Since their first appearance in the late 1980s, the cholesterol-lowering drugs known as statins have become one of the most widely prescribed classes of drugs ever produced. The medication is used to treat coronary artery disease (atherosclerosis) by lowering the amount of LDL cholesterol—the “bad” cholesterol—in the bloodstream.
More than 2.5 million Canadians are taking a statin. In the United States, that number is close to 35 million. A recent update to the American Heart Association (AHA) prevention guidelines caused some controversy in the media and much discussion in medical circles for seeming to further broaden the scope of statin use.
The Beat spoke with Ruth McPherson, MD, PhD, about the benefits and risks of these very commonly used drugs following her presentation on this topic at the Ottawa Heart Support Group. Dr. McPherson is a key opinion leader in cholesterol management and risk reduction for heart disease and is an author of the Canadian Cardiovascular Society guidelines for this area of clinical practice. At the University of Ottawa Heart Institute, she holds a number of leadership positions, including Director of both the Lipid Clinic and the Ruddy Canadian Cardiovascular Genetics Centre.
The Beat: What do we know about the value of statins for treating individuals with heart disease?
Dr. McPherson: Statins are part of standard care for people with existing heart disease in order to reduce the risk of an additional cardiovascular event—a heart attack or stroke—or further procedures, such as a stent or bypass surgery. The benefits have been shown in a large number of studies. Statins markedly reduce the risk of having further heart problems or cardiac death. If you have blockages in your arteries, they reduce the risk of progression. Importantly, they provide great benefit in prolonging healthy life.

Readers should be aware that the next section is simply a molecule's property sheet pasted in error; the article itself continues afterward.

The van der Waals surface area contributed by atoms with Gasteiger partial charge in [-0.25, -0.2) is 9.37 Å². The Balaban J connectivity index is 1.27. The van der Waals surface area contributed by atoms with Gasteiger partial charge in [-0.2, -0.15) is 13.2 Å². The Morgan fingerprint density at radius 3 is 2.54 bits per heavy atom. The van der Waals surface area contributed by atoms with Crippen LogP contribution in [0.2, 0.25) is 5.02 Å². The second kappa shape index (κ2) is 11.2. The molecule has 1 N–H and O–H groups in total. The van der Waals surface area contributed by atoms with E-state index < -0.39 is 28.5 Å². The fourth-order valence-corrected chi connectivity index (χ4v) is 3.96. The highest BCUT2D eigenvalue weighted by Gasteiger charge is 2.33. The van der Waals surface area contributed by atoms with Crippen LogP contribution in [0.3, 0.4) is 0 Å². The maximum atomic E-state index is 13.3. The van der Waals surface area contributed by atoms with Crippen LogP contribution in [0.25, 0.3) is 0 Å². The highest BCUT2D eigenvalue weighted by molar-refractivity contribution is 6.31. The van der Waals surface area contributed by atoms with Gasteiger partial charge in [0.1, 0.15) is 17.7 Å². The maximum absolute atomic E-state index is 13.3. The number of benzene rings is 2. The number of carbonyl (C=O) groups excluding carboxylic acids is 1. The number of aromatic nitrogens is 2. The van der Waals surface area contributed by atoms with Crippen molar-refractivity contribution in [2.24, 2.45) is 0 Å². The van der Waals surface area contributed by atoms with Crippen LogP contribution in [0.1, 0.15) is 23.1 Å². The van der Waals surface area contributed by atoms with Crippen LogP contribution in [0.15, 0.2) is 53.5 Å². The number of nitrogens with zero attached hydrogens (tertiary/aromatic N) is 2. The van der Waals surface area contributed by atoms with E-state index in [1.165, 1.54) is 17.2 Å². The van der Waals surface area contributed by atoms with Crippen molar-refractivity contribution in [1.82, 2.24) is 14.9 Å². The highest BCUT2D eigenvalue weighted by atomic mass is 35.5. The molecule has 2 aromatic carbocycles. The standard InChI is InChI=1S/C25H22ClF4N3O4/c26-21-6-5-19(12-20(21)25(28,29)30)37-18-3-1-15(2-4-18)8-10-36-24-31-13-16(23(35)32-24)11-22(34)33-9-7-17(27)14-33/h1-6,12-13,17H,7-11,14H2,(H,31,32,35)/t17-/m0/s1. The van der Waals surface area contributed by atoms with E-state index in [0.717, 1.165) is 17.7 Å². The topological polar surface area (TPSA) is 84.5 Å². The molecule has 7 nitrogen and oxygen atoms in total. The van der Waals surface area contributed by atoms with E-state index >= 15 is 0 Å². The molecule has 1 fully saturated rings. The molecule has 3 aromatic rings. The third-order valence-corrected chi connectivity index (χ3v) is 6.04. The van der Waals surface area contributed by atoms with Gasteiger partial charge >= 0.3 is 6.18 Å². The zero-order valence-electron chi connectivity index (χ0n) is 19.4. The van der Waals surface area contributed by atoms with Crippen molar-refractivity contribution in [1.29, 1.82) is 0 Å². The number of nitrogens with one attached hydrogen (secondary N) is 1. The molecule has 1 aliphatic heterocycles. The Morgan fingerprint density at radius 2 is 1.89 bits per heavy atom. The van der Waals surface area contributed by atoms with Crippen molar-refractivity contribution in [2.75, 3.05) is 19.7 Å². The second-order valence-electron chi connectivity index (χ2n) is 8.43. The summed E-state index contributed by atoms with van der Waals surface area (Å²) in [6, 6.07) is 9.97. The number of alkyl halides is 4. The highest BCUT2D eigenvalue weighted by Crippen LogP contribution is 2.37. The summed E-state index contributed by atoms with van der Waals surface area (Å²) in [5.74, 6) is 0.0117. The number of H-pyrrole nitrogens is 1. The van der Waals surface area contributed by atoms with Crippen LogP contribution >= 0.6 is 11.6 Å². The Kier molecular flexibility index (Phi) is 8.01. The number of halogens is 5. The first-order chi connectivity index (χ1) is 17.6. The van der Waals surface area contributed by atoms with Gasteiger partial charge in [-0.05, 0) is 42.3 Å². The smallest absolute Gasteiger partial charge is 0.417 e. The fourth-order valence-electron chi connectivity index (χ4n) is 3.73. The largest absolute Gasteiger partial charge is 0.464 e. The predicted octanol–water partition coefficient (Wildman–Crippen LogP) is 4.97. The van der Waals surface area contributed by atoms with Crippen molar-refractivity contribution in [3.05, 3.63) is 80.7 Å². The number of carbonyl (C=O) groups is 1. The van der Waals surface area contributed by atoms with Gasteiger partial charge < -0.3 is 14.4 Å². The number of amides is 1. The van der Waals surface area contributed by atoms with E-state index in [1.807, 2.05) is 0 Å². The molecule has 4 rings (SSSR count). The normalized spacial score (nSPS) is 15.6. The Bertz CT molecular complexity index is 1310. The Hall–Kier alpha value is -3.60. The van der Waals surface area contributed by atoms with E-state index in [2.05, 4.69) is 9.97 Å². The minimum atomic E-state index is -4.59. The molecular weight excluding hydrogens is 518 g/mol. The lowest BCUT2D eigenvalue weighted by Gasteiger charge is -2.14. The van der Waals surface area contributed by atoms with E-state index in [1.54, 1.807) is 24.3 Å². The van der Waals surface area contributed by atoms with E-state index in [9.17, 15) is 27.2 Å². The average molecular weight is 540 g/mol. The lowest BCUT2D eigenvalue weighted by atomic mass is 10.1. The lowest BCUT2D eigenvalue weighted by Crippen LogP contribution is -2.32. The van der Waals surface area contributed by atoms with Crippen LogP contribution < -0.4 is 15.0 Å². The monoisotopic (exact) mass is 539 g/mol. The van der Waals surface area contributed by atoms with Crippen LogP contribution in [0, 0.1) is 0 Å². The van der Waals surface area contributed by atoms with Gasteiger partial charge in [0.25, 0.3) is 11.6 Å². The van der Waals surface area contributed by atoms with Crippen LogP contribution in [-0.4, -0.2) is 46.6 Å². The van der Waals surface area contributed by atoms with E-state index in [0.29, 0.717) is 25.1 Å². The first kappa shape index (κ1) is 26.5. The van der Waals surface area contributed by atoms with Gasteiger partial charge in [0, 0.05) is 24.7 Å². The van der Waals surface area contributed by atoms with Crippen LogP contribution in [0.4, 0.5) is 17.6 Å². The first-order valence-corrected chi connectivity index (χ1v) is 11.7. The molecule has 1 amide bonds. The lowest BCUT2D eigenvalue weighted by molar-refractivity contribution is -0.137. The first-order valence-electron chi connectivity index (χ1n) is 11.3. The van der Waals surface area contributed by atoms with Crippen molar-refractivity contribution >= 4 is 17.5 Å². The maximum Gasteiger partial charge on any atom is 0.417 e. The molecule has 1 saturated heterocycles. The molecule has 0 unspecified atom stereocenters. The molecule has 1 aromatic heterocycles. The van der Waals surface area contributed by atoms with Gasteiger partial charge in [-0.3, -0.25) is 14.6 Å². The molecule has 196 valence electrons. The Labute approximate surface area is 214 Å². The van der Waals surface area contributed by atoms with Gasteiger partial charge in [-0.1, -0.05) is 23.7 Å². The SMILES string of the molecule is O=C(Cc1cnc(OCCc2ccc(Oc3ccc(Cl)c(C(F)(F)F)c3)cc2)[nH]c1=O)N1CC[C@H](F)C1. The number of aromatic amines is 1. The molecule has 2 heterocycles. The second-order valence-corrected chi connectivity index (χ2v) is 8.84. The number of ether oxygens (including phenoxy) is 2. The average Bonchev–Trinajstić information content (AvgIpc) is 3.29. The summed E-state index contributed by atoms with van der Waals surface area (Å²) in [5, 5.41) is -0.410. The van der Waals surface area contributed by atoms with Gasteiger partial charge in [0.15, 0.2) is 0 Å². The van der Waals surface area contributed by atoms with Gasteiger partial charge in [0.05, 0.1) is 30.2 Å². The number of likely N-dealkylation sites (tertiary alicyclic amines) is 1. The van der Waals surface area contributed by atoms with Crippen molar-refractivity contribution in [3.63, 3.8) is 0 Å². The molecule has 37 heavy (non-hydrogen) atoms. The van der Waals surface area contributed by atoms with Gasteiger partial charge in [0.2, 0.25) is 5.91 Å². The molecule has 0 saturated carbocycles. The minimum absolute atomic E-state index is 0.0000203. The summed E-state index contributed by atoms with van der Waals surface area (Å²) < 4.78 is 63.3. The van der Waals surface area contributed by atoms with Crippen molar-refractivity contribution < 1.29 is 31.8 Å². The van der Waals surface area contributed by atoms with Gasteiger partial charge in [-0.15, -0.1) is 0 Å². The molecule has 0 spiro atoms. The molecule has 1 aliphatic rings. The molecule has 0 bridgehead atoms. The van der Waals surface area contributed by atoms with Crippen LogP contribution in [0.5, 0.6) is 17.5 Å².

In Canada, we measure cholesterol levels in mmol/L. A reduction of 1 mmol/L in LDL results in a 20 to 25% reduction in cardiovascular events. Because the overall benefit with statin therapy depends on how much you lower LDL, we’re now aiming for lower levels than we used to.
The newer cholesterol-lowering drugs are highly effective and can lower LDL much more than the drugs of 15 years ago. The more you lower LDL, the better you do. There is also greater benefit the longer you take statins.
I’m often asked by patients whether we can actually reverse atherosclerosis. We are starting to see evidence that you can reverse it, slowly, if you can get LDL levels low enough. This is important because the plaque deposits that cause atherosclerosis can rupture, resulting in blockages. Even if you have had multiple stents or bypass surgery, that only addresses the urgent aspect of the disease. You are left with plaques in other arteries, and anything we can do to reduce the impact of that will reduce your future risk.